Make Your Own Sinkers

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    Posted: 15 Sep 2021 at 10:02am
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Titanium
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Yep getting back to the transom height stuff soon
Yrs ago the old man used to have a dry spot in the back of our bike shed, that was pretty much dry clay.
Impress a spoon , or table spoon, depending on how heavy he wanted, into the clay. Stick a wire in one end, pour molten lean into the impressions.
The lead was melted in an old pan with an old white spirits , pump up blow torch.(that also could be used for soldering with the big solder head attachment.) Go to for plumbers and copper pipes back then .



Just before lockdown a m8 leant me his Lee  Electric Melter
Was getting bit low on 6oz reefs... and had a bucket of bits of lead, old soft bait jigs etc.
I wanted a mold that is a bank of 6oz, but could only get a bank that had section going upto 6oz Looked tentatively into making molds, and came across making them out of a mix of silicone sealant mixed with cornflour into a  'baking like doe Thumbs Up
Down side check the shelves and using hig end , including marine grade sealants was just going to be real expensive...but had an idea from that.
So brought a bank of 8oz.
De-greased and infilled the sides of each of the moulds a different amount , estimating how much lead  displaced would give 6 to 7 oz.
 Now the Lee Melter... it has a plate under the pourer nozzle, and not enough space to slide the 8 oz mould under. So removed  and turned the base around, put a big weight on it.. all on a slab of wood ..now have good space including if bit crap stops flow, can put a bent bit of wire up easy... with a bake been tin to catch spillage.
The Lee melter is impressive..fast , gets to temp, back off the dial a little and holds temps.. Make sure its clean, other wise the pouring hole can get a little blocked.

I was told to heat the molds.. So as I do , I didnt , just to see actually what happens. You end up with the lead solidifying as pours on top of its self.. looks as if could easy break, or fall apart... thats if the pour hole dosent block up 1st..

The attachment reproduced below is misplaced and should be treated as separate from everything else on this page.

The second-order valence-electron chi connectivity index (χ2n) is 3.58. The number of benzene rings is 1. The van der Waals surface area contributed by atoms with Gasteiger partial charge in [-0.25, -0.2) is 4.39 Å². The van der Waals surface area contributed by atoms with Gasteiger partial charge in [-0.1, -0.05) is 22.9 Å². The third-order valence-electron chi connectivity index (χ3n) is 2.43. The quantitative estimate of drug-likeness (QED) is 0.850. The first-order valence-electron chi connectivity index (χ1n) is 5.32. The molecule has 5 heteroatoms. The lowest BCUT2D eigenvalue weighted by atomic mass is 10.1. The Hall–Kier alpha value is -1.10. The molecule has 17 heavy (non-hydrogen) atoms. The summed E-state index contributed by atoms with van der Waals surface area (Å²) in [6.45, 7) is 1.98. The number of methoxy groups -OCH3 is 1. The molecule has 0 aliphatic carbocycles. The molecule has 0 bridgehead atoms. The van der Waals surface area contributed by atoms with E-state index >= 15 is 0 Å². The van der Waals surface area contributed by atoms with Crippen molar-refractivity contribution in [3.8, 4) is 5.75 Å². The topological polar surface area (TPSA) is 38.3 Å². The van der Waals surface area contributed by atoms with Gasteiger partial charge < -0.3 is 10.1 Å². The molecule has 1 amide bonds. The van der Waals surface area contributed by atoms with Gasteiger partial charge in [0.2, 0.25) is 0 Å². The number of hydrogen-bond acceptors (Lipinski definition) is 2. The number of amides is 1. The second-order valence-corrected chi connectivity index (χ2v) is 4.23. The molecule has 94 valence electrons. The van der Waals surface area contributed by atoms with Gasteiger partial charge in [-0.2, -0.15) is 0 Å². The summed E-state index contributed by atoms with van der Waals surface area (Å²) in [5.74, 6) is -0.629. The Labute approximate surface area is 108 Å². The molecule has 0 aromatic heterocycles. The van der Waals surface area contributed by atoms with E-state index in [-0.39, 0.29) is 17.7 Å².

Was told to heat the molds over something like a lpg stove burner.  OK out with the 1" diameter LPG blow torch.. Clamped sides together , and give heaps during the few minutes the lead in the pot melted.
All good ready to pour, pours well, break up mold and sinkers ugly showing deep rings where lead solidifies on its self  before the next stuff going in on top.. thu better than a cold mold

Im not doing all this in 1 day, so each 'stage' has bit of over night thought, and every stage is cold start.

Yesterday,"right I have got it this time.."
 The silcone strips in the molds , bit brown but damn they are holding up surprisingly well. Thumbs Up

So now drag down the 2 burner camping cooker, fill the pot for 2  and 1/2 repeats of the 4 X 8oz mold. The 1/2 is to make sure have enough to pour , pop out , follow directly with the next pour.
So pour the weighed lead into the pot, turn on the 2 burner camp cooker, and lay each 1/2 of the mold on each burner.. reconed med heat would be enough..and was.

Still how do I tell if molds hot enough?
Had an idea.. if a bit of core solder melts when touched to the sinker mold, should be.. yep worked perfect. I also tried bit of stick solder, takes longer to absorb enough heat, so would end up hotter than need... touch with core solder way to go.

Anyway molds hot enough , and the lead melted down around the same time Thumbs Up. Flip 1 1/2 of the mold onto the other, clamp together with a small G clamp.. that also acts as an excellent hot  mold holder. Put under the pot, open the plug, and lead pours in , flows nicely...
 Thinking and watching, poured the 1st 2 sinkers, going into both at the same time. Maybe best to pour into one sinker at a time, down the side of the pour hole, then the other side. So did so on the 2nd 2 sinkers in the mold.

So now how long to wait before splitting the mold open?  
This could turn bit tricky with potentual to go wrong, quickly.
Im doing this on my filleting bench in the shed.. the sink everything is dry.. no water around.. made sure of that before starting anything.
30 sec , opened the mold in the sink, screw driver gentle levered them apart, couple sinker fell out, other 2 fell out with a gentle tap.
 1/2 back together, clamped, 2nd pour...
In those few minutes thinkingLamp I can throw a few more bits in the pot and do a continuous/ endless pour (?). So pour and top up at the same time. lead melts as soon as hits the molten stuff, even lumps.Thumbs Up
 So 2nd pour done, count to 30, pop out the sinkers , re clamp, 3rd pour... decided thats enough sinkers for now...